What was the scope of the job? Renovation, building work, or just decorating?
Renovation of whole flat (living/kitchen, hallway, bedroom, terrace), decorating and accessorising. With client work I usually style up projects with accessories, artwork, textiles etc for my portfolio photoshoot, and then invite the client to come in and ‘shop’ for as many or as few of the items as they like – in this case the client loved almost everything so I ended up taking disappointingly little away again!
Where do you go for inspiration when starting a new project?
I always ask my clients to give me three or four adjectives of how they would like the finished space to feel, and then use that as the basis of the project. I very commonly find that clients know exactly how they want their home to feel, but find it a challenge to translate that description into an actual design scheme, especially with the added considerations of getting things like the lighting, storage etc correct. In this case we had ‘light-filled’, ‘fresh’ and ‘welcoming’.
How do you present a new design concept to your clients? What tools do you use?
A mixture of floor plans and elevations, combined with design scheme boards and sample boards – I use a lot of stunning natural finishes in my work, and find they can only be truly appreciated by touching them and seeing in person the weave of the linen or the grain of the whitewashed wood or the patina of the antiqued copper.
Did the client have much input into the finished design?
Yes a reasonable amount, I really love it when clients jump in with opinions or requests, or challenge me on aspects of the project. In this project the client had a few specific requests, such as the monochrome artwork over the master bed and the deep indigo Persian rug in the living room.
Did the client have existing items that needed to be incorporated into the new design?
No, everything was brand new. She was fed up of the dark heavy furniture and textiles and wanted a brand new fresh look. I do love working on projects where we have the challenge of incorporating existing items, but it’s also exciting to have a totally blank slate.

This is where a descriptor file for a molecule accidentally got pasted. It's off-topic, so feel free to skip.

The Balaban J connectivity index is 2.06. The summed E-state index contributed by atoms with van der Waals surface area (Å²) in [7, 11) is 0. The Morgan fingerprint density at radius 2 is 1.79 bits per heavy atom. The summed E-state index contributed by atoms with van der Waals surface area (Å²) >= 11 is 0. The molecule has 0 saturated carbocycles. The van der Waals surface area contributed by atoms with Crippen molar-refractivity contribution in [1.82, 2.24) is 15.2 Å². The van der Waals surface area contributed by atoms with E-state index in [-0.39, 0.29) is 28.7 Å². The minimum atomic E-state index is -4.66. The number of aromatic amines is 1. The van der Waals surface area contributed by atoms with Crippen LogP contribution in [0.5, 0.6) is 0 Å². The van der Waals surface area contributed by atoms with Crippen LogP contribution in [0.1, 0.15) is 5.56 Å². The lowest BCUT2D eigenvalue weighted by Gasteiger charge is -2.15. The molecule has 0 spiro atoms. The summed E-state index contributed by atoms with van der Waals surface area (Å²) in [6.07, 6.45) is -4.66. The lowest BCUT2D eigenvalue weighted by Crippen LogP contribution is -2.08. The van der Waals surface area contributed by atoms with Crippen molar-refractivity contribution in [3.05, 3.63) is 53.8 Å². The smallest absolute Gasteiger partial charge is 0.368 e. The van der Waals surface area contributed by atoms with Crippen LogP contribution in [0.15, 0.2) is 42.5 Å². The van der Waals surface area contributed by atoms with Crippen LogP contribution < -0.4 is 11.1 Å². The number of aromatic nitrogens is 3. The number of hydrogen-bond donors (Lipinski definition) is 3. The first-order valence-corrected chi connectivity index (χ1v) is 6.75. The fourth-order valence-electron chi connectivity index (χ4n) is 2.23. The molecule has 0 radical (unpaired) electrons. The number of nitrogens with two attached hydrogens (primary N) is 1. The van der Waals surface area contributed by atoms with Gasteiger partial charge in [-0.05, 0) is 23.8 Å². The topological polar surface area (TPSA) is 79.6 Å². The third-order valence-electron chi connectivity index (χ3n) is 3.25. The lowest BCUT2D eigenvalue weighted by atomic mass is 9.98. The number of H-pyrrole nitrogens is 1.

Can you give some details of the products you used. Designer names, shops, websites?
I’d been desperate to include the stunning tan leather/metalwork bar stools from West Elm for a long time, and was so pleased when the client jumped at the chance to incorporate these.
Another favourite were the vintage Thai indigo and white Khmer silk textiles we had made into lumbar pillows – I have a huge weakness for hand-woven artisanal textiles, and own an arguably over-extensive collection from Asia that I’m slowly working my way through!
And lastly I love Nkuku as my ‘go to’ for fabulous brass picture frames and quirky accessories.
What aspect of the renovation are you most happy with?
How well the open plan kitchen/living room turned out, incorporating the kitchen cabinetry as seamlessly as possible into the petite space. It was the first time I’ve used a dining bar peninsula, and after agonising over the design and dimensions for days I was very pleased to see it turn out perfectly! By running the Carrara marble-effect quartz worktop all the way around to the dining bar, we avoided any jarring transition between the kitchen and the lounging areas. I always try to tiptoe a little outside the box on every project I take on – design is a lot more rewarding and fun with a small amount of risk-taking!
What aspect of the renovation are your clients most happy with?
She could not believe how light and bright it is now: ‘I can’t believe it’s the same flat!’ were her exact words! It’s my favourite part of the project seeing my clients’ eyes light up when seeing the big reveal for the first time.
Image credits - Moritz Schmittat and Elly MacDonald